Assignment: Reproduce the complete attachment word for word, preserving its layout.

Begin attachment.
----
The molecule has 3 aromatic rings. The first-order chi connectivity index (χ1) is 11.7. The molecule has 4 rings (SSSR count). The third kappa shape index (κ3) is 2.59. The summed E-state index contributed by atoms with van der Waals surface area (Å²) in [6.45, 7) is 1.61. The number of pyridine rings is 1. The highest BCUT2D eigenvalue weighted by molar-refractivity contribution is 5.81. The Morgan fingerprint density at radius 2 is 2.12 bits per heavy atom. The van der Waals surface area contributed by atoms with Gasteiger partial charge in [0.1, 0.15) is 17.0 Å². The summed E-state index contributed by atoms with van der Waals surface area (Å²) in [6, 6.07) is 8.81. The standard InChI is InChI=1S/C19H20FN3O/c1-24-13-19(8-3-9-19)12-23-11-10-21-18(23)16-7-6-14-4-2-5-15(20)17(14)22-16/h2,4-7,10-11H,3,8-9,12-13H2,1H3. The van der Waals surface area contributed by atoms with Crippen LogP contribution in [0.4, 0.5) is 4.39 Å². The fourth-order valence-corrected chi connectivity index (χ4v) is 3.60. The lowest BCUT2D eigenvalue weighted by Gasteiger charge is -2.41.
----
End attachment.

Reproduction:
The molecule has 3 aromatic rings. The first-order chi connectivity index (χ1) is 11.7. The molecule has 4 rings (SSSR count). The third kappa shape index (κ3) is 2.59. The summed E-state index contributed by atoms with van der Waals surface area (Å²) in [6.45, 7) is 1.61. The number of pyridine rings is 1. The highest BCUT2D eigenvalue weighted by molar-refractivity contribution is 5.81. The Morgan fingerprint density at radius 2 is 2.12 bits per heavy atom. The van der Waals surface area contributed by atoms with Gasteiger partial charge in [0.1, 0.15) is 17.0 Å². The summed E-state index contributed by atoms with van der Waals surface area (Å²) in [6, 6.07) is 8.81. The standard InChI is InChI=1S/C19H20FN3O/c1-24-13-19(8-3-9-19)12-23-11-10-21-18(23)16-7-6-14-4-2-5-15(20)17(14)22-16/h2,4-7,10-11H,3,8-9,12-13H2,1H3. The van der Waals surface area contributed by atoms with Crippen LogP contribution in [0.4, 0.5) is 4.39 Å². The fourth-order valence-corrected chi connectivity index (χ4v) is 3.60. The lowest BCUT2D eigenvalue weighted by Gasteiger charge is -2.41.